The Joanna Leach Foundation

Remembering Joanna through the Foundation

The Joanna Leach Foundation was set up to honour the memory of a most remarkable musician and to continue her legacy. The Foundation ran until 2020 when it was closed.

Its work was most visible through a series of concerts but also quietly, in the background, promoting a love of music at the grassroots. This continues through the work of the ISCA Ensemble.

There’s an archive available to remember Jo’s life and contribution to the music scene, both locally and in her recordings. On those pages we have tried to convey some of the warmth and appreciation of her many friends, relations and colleagues. We have also included links to many of Joanna’s recordings and those artistes who were involved in her life of music.

There are written tributes as well as music and the story of Joanna’s struggle to find and finally express her musical aspirations through her involvement with the English square piano and her record label – Athene Records – now available through Divine Arts Recordings.

The aims of the Foundation were: 

foster: Joanna Leach’s charitable aspirations and through the sponsorship of artists and concerts, promote an awareness of her contribution to music and her passion for quality in all aspects of life.
support: through musical activities, the aims and work of charitable organisations engaged in the care of those with life threatening or terminal illnesses.
promote: an awareness and understanding of how the performance of music can be a life-enhancing experience, facilitating social cohesion and inclusiveness within communities.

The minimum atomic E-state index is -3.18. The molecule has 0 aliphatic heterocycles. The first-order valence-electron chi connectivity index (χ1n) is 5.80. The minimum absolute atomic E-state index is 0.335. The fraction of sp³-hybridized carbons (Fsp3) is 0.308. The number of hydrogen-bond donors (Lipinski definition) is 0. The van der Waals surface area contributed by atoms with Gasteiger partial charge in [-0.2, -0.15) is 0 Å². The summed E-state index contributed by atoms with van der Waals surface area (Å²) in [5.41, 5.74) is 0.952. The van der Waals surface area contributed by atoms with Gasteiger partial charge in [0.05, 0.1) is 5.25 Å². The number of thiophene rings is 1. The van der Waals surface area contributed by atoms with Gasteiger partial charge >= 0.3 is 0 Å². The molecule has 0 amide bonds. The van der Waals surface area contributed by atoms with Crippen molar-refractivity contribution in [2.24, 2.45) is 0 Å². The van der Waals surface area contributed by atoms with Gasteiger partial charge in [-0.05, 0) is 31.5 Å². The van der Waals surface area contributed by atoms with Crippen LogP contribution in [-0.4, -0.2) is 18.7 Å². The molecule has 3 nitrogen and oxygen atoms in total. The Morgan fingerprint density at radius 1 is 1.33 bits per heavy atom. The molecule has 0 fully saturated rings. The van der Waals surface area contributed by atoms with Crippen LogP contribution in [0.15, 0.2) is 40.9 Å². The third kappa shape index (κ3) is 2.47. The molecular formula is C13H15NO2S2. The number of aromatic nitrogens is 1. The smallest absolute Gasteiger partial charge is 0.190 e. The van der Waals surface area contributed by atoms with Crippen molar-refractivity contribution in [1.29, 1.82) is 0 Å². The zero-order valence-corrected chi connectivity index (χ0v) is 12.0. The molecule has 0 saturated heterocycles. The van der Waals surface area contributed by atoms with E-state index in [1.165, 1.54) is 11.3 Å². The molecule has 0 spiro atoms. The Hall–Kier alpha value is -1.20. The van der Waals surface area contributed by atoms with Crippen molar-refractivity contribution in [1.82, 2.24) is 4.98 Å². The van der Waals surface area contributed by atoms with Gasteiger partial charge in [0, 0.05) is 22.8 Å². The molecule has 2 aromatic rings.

encourage: and fund professional musicians to work with amateur musicians, to engender quality and high standards in performance with the aim of enhancing a spirit of joy in achievement through participation with others in group musical activities.

Foundation Activities were:

The Foundation supported musical activities in East Devon and the surrounding area, in particular through collaboration with the ISCA Ensemble.

We sponsored soloists and are proud to have supported concerts and musical events in aid of Hospiscare.


The Foundation's Archives

Annual Reports

The Foundation Gallery

Liz Tirard

Liz Tirard

Liz: An Incredible Story

Read about Liz’s family background in the article below

Click to read an article entitled “SEEKING KIN”
by Hillel Kuttler to find out more about Liz’s mother’s story

Click to view the
Order of Service for Liz’s Commemoration

Click to read Bex Bellingham’s Eulogy

Elizabeth Mary Tirard – Beville (1943 - 2014)

Our company Secretary Liz Tirard will be greatly missed. Liz was a co-founder of the Joanna Leach Foundation and became Mike Beville’s third wife. Liz had a special talent as an organiser; she was a Town Councillor and chair of the Planning Committee – renowned as an effective chair-person. She was  a chorister and took a special interest in the organ at St. Paul’s, Honiton, maintaining it from her own funds; issued an organ recording and ran recitals to boost church funds; her range of friends and social connections was impressive. All of these talents she brought to the creation and running of the Joanna Leach Foundation.